Seattle poet Susan Rich was overjoyed when her poem "Pregnant with the Dead" was selected for inclusion in the Visible Poetry Project (VPP), which "partners thirty filmmakers with thirty poets to create visual interpretations of original and classic poems" over the course of National Poetry Month.
Filmmaker Tova Beck-Friedman selected Rich's poem to adapt into a short film. "Given that this poem is meant to honor my ancestors and its subject is intergenerational haunting, I was especially thrilled," Rich wrote.
Every relationship between poet and filmmaker at VPP is different, but Beck-Friedman and Rich collaborated on the video in a way that accentuated their strengths. Rich recorded a reading of her poem at Seattle's Jack Straw Cultural Center for use in the film. "I was happy to do the voice over of the poem but beyond that I felt this was [Beck-Friedman's] film," Rich told me over email yesterday.
In one of their early conversations, Beck-Friedman had the idea of presenting the poem alongside archival footage of the Holocaust. The concept of recording a dancer to interpret the poem also came up. "During the call (from what I can remember) one of us came up with the idea of creating an interplay of the archival footage with a dancer," Rich explained.
VPP pairs each film with a producer, and in her open letter Rich says that during production the assigned producer, Mia Shelton, said that "the interplay of dancer and archival footage was very effective."
But the night before National Poetry Month began, Rich got an email from Sofia Bannister, the managing director of VPP, advising her that VPP would not be playing "Pregnant with the Dead" after all, and that they were planning to "hold onto [the] film until a later date." The email said this decision was made as a "response to the COVID-19 pandemic...in an effort to bring the community of Visible Poetry Project together during this time of crisis."
Rich pushed back in an email, and was told in response that the film "did not fit [VPP's] programming needs." After Rich questioned further, Bannister replied that "the board feels uncomfortable releasing a film which trivializes the gravity of your poem." Finally, in the fourth such exchange according to Rich, VPP admitted that the board had "concerns about the overlay of the dancer being detrimental to the gravity of the piece." VPP contacted "a professor whose doctoral studies were in Holocaust cinema" who "expressed extreme discomfort with the piece."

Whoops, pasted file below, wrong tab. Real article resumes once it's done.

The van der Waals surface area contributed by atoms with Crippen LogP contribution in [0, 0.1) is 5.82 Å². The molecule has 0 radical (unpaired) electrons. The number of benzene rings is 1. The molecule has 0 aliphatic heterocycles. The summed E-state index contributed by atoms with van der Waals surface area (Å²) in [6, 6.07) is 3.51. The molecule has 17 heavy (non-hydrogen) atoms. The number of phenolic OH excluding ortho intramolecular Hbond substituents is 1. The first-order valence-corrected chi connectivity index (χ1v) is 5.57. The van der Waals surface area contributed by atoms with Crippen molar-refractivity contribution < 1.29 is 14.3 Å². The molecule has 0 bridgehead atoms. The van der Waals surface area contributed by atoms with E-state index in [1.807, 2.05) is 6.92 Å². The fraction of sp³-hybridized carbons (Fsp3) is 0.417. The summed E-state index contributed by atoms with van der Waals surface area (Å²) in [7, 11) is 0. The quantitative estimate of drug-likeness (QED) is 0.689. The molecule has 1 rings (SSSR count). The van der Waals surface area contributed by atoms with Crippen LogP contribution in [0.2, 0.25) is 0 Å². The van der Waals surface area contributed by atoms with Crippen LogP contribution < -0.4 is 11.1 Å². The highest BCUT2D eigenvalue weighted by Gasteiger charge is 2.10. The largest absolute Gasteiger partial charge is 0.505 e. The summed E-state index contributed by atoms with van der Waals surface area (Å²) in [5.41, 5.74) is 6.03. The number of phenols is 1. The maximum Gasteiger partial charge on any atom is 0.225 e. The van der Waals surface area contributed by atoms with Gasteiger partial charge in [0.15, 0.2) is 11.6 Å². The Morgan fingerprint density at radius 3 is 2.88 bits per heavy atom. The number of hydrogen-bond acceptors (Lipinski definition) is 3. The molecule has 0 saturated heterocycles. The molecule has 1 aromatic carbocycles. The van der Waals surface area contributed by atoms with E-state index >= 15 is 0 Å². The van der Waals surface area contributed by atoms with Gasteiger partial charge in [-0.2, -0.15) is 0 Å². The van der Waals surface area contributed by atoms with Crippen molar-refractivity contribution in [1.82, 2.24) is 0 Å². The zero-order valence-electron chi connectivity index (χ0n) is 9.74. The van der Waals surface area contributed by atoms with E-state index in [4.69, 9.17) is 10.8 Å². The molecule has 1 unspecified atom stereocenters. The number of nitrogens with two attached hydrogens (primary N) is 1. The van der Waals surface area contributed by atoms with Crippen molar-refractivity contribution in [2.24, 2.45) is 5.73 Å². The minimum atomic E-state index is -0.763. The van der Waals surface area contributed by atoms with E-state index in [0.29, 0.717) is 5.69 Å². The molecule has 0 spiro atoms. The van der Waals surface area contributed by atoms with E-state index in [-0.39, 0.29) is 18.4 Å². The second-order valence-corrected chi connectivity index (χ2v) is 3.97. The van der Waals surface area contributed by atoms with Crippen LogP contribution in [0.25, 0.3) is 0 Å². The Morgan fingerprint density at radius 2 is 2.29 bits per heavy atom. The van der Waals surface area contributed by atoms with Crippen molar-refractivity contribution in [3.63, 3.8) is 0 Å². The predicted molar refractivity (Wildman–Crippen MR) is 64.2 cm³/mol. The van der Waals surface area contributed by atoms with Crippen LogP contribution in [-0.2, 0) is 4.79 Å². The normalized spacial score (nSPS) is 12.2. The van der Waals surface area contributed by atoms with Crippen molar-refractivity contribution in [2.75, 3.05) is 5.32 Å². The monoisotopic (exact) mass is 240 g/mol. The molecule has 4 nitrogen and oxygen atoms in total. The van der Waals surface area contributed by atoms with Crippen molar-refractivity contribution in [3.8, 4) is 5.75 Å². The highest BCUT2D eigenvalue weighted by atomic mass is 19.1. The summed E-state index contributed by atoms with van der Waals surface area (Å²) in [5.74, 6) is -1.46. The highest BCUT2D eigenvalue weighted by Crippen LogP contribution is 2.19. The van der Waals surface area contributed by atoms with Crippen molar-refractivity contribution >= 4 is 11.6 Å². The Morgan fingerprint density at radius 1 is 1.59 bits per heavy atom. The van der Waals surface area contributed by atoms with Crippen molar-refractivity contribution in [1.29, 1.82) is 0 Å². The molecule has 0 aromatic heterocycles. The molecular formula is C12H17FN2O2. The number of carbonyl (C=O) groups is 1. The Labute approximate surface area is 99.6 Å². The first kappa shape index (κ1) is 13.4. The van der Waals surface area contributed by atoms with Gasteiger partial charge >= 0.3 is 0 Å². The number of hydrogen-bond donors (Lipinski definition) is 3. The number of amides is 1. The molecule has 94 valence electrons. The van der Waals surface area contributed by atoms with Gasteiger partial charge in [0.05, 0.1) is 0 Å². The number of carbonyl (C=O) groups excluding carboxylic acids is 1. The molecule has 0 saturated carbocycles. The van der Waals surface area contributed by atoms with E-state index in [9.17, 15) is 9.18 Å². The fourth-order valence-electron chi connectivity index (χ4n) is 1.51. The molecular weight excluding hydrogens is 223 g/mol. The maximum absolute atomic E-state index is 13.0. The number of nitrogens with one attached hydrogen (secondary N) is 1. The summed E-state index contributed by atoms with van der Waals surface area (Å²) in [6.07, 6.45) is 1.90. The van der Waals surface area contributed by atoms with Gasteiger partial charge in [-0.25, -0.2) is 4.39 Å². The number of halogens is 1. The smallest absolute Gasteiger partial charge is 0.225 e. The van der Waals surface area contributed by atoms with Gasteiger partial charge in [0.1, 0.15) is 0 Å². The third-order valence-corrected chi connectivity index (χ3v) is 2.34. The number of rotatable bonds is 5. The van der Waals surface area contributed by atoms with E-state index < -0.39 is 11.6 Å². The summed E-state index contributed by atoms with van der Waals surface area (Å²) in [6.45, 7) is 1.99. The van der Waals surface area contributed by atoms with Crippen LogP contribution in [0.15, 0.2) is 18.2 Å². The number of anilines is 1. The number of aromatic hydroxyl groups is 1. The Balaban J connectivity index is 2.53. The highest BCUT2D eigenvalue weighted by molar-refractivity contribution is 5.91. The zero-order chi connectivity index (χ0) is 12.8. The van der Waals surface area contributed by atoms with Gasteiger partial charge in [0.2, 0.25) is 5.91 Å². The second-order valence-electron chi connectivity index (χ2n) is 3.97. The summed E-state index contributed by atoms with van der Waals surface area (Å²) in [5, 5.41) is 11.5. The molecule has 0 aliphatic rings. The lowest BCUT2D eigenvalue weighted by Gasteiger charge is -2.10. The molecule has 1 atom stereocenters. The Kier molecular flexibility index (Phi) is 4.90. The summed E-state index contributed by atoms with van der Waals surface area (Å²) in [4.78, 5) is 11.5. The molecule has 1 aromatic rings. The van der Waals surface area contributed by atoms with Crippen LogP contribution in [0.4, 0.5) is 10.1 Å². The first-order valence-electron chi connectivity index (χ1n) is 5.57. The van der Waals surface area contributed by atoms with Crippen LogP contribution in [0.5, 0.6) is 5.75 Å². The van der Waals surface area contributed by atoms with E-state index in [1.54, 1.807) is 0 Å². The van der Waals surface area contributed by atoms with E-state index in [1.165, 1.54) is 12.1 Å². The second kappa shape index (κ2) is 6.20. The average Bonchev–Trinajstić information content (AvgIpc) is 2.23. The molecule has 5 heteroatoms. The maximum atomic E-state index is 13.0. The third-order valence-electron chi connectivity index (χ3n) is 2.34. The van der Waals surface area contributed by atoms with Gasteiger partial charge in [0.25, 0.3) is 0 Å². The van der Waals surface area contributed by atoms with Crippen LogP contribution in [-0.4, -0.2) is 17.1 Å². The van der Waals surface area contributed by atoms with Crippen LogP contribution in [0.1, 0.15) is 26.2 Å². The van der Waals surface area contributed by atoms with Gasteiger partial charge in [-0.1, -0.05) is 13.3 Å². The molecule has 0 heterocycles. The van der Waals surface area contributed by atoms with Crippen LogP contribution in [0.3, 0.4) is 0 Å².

Finally, the board concluded:
...in an assembly of six people, three of whom have ancestral legacy with the Holocaust, all six found the video offensive, we determined that ratio would likely be reflected in the general audience as well.
According to Rich, VPP "described the dancer as 'gyrating,' which implies a sensual movement, but there are no gyrating movements in the piece." Rich says that even with this justification from the board, their conclusions are "a mystery" to her.
VPP appears to be well within their rights to not host "Pregnant with the Dead." It's their festival, after all. Of course, it would have been easier for everyone involved if they had noted any concerns during the filmmaking process. And it seems downright unethical to vaguely blame the pulling of the film on coronavirus when that appears to have nothing to do with the actual reasoning behind the decision.
But it's not reasonable anymore, after the 2016 election and its resultant online chaos, to be a free speech absolutist. There are plenty of good reasons to not display a piece of art or host someone else's free speech. Just because it's technically legal to espouse neo-Nazi views in a public space, for example, it is our duty as members of a responsible society to discourage that speech. Likewise, I'd hope that any worthwhile comedy venue or broadcasting platform would not air racist, sexist, or homophobic "comedy" that wraps hate speech in the clothing of a more demure standup routine. Subtext and intent carry meanings that are just as valid and important as the strict reading of a work.
With all that said, "Pregnant with the Dead" doesn't strike me as a work that's intended to offend, nor does its text or subtext come across as glib or diminishing. The dancer is clearly interpreting grief and emotional pain. You can question the efficacy of the communication all you want — that's what criticism is all about — but I don't think you can reasonably conclude that Rich or Beck-Friedman were attempting to make light of the Holocaust with this work.
Ultimately, if VPP wanted to keep audiences from watching "Pregnant with the Dead," they failed miserably. Rich has been very open about her experience with the organization, and she's encouraged people to watch the film on YouTube. Here it is, so you can decide for yourself:
And in recent days, Beck-Friedman and Rich have learned that a well-known European curator has accepted "Pregnant with the Dead" for an online film festival this summer. In the end, the film will be seen by many more people as a direct result of VPP's actions to stifle it.